Tuesday, 16 July 2013

Review: Rachmaninov - Symphonic Works - Ashkenazy - 1980-84, 3 CDs, DECCA

Stupendous bargain!

Rachmaninoff seems to suffer from the Liszt Syndrome these days: his piano works are universally admired and are among the most often performed and recorded in the standard repertoire; yet his symphonic works (without piano!) seems to suffer an ill-deserved neglect.

How monstrously ill-deserved this neglect really is can be determined by listening to this three discs box-set which is now old enough to be offered at the price of one! Since this (shame on me!) is my real introduction to this part of Rachmaninoff's oeuvre, there will be no comparative analyses here. I only want to emphasize the fact that for the price of one disc you get three, containing nearly four hours of music (total timings: 76:15, 76:09, and 78:15), including three ''ordinary'' symphonies (Nos.1-3) and three additional works not an iota less powerful and moving: the haunting tone poem The Isle of the Dead, the strange and beautiful Symphonic Dances in three parts, and the choral symphony The Bells for soprano, tenor, baritone, choir and orchestra in four parts. None of these works is without merit, even the youthful First Symphony which Rachmaninoff composed but 22 years old and which was such a massive fiasco at its premiere that the future great composer lapsed into a three-year depression. As a matter of fact, a great deal of this music is either beautiful beyond words or original beyond criticism, with brooding melodic lines and masterful orchestration which are entirely Rachmaninovian.

It cannot be denied that Rachmaninoff matured more slowly as an orchestral composer than as a piano composer – the First Symphony is hardly as memorable as the Five Piano Pieces Op. 3 composed even earlier – but this does not in the least mean that later in his life he did not create orchestral masterpieces worthy of more frequent performance and recording than they are given nowadays. One may search – and may even find – in these vast and mysterious works hints of Berlioz, Liszt, Wagner or Mahler, but the music remains unmistakably and utterly Rachmaninovian all the same.

As for the sound quality, I don't understand the complaints of some people. We have here a great orchestra (Concertgebouw), a fine conductor (Vladimir Ashkenazy), one of the leading labels as far as orchestral sound is concerned (DECCA) and digital recordings of all pieces (DDD, 1980-84). It is true, of course, that many early digital recordings do suffer from glossy surface in combination with painful lack of depth and sonority, but if there is something like that here, I don't hear it.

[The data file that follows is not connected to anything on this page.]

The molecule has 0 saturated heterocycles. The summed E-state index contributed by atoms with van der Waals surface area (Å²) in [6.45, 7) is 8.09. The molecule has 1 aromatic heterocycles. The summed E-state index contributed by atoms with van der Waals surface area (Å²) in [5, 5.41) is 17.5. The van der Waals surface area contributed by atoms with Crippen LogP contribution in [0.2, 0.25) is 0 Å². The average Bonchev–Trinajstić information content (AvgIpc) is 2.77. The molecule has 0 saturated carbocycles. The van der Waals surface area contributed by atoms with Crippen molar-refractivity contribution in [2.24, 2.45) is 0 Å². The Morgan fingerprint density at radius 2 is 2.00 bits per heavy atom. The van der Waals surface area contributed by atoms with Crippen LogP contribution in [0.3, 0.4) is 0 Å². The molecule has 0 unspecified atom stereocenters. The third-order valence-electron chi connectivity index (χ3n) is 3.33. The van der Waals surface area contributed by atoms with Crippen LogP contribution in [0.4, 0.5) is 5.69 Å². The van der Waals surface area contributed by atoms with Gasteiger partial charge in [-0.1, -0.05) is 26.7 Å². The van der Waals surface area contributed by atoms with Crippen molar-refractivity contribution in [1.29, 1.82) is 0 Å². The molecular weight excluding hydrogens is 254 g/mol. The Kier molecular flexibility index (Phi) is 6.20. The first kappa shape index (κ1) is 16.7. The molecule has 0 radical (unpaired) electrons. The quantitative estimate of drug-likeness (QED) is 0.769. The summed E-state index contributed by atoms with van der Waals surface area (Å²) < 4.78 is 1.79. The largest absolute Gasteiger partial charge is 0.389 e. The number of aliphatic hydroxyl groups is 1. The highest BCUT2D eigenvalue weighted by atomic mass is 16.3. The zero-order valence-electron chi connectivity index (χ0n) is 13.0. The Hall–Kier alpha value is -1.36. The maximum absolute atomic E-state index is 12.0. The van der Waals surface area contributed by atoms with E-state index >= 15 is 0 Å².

The box set comes with an interesting booklet too, signed only with ''DECCA 1998'' unfortunately. There is some dull technical stuff and some of the biographical background might have been less neglected, but the one essay printed here (in English, German and French) also has a number of fascinating points which will surely make this not-so-easy-to-understand music much more accessible. For example, there is one compelling comment that the famous plainchant ''Dies Irae'' pervades not only Rachmaninoff's First Symphony but every major work of his; later several examples are pointed out, such as an appearance of the plainchant in the finale of the Third Symphony. Another perfectly spellbinding detail is the first part of Symphonic Dances which employs a solo saxophone and, more remarkably, in its end the ''motto theme'' of the First Symphony is quoted. Such titbits are to my mind priceless for they give a unique glance into Rachmaninoff's mind and how it was expressed in his symphonic works.

Of course the booklet also includes all sung texts in The Bells. These are verses by Edgar Allan Poe in Russian translations/adaptations by the poet Konstantin Balmont. Unfortunately, but expectedly, the Russian text is given only in hideous transliteration which is doubtless easier for people from Western Europe or the States, who generally have a great aversion to Cyrillic texts, but for those who don't such Latinized spelling is difficult to understand. Nevertheless, it is still possible to follow the singing quite easily. The English original as well as French and German translations are given too.

If you love Rachmaninoff's piano works – and who doesn't, save Alfred Brendel? – but are new to his symphonic output, this is the perfect box-set for you. Whatever faults it may or may not have in terms of sonics or interpretation, they are fully compensated by a ridiculously cheap price and a wonderful comprehensiveness. You can always get an alternative collection later. Just about the only negative thing about this one is that it doesn't include the famous Vocalise – then again, there is not enough space on any of the CDs for it. The only annoying thing about the presentation is a glaring error in Rachmaninoff's years of birth and death: 1875-1945. So, by way of conclusion, the correct years plus the ones in which these works were composed; all but one of them are from Rachmaninoff's maturity, and it shows:

Sergei Rachmaninoff (1873 – 1943)

Symphony No. 1 (1895)
Symphony No. 2 (1907)
The Isle of the Dead (1909)
The Bells (1912-13)
Symphony No. 3 (1935-36)
Symphonic Dances (1940)

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